Alternate Activity 1: Telling Each Other's Stories

Alternate Activity 1: Telling Each Other's Stories
Alternate Activity 1: Telling Each Other's Stories

Activity time: 30 minutes

Materials for Activity

  • Journals or notebooks, one for each participant

Preparation for Activity

  • Read this activity and Activity 2, Sharing Stories. Choose one for your group.
  • Write on newsprint, and post:
    • What enduring values or truths are illustrated in the story you shared?
    • Does what happened continue to influence your day-to-day moral or ethical decisions? How?

Description of Activity

Invite participants to consider a moral or ethical choice they made. Ask them to choose a decision far enough in the past that they have had time to measure its outcome. Give examples:

  • Perhaps you had to respond to someone of a different background or perspective from your own. Perhaps you became aware for the first time of the existence of people with that background or perspective.
  • Perhaps you had to balance safety versus independence or privacy in making a decision on behalf of children or elders for whom you were responsible.
  • Perhaps you had to decide whether or not to cheat or break a law for what you considered a good purpose.
  • Perhaps you had to decide how to respond when you became aware that someone else was cheating or breaking the law.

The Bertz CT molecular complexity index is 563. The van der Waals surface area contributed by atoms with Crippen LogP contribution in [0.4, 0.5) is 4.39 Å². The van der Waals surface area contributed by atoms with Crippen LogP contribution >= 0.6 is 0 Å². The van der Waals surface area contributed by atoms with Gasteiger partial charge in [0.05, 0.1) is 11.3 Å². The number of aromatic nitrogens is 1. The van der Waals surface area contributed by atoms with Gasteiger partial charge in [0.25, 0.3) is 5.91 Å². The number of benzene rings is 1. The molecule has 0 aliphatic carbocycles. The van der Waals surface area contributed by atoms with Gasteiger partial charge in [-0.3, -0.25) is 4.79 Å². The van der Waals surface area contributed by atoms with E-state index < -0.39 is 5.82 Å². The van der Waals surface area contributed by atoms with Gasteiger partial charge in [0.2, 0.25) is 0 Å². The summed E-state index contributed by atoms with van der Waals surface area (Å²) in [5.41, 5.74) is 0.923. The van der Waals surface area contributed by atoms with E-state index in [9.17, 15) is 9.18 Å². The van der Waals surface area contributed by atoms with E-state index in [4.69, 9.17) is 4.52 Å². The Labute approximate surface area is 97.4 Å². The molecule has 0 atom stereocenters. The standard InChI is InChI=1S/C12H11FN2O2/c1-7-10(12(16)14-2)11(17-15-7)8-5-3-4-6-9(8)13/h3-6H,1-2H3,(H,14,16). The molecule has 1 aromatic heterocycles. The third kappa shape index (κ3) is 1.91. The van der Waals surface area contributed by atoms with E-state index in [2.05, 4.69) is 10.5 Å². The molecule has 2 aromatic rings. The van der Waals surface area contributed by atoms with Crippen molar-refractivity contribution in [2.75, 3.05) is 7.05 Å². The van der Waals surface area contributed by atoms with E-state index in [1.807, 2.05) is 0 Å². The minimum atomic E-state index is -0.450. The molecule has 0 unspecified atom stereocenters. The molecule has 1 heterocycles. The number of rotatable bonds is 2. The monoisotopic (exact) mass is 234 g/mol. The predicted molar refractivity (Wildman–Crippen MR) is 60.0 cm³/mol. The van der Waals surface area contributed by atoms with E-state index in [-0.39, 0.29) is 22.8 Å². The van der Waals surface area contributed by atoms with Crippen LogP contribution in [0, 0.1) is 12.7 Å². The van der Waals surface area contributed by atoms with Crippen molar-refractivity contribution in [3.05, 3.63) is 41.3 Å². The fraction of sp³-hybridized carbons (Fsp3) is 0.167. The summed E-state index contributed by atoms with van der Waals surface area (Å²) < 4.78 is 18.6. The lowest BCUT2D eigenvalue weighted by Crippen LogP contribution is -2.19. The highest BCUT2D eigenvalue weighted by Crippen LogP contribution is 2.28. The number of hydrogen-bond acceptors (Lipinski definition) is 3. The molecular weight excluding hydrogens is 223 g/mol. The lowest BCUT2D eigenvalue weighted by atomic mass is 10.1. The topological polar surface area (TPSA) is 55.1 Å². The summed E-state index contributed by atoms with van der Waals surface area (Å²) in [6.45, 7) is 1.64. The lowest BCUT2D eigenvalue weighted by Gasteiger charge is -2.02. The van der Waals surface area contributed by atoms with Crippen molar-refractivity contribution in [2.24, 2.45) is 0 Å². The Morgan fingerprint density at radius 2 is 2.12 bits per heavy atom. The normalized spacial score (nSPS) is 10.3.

Invite participants to write in their journals about an experience and what they learned from it. Let them know they will share the story with others. Allow ten minutes.

Have participants to turn to a partner to share their story. Encourage listeners to pay close attention to their partners' story because the listener will share it with the large group. Invite the person telling the story to provide details and context that will paint a word picture for the listener, making recall easier. Allow ten minutes for pairs to share stories, inviting them to change roles about half way through the time.

Re-gather the larger group. Invite each pair to share each other's stories. Pause a minute after the story is told and allow the person whose story it is to correct any misinformation or missed details that might help others understand. After all the stories have been told, invite participants to speak about what it was like for someone else to tell their story. What was it like for the person telling the story? How does this task affect the interactions between the participants? Did the exercise illuminate the ways the narrative shaped their ethical understandings?

For more information contact religiouseducation@uua.org.

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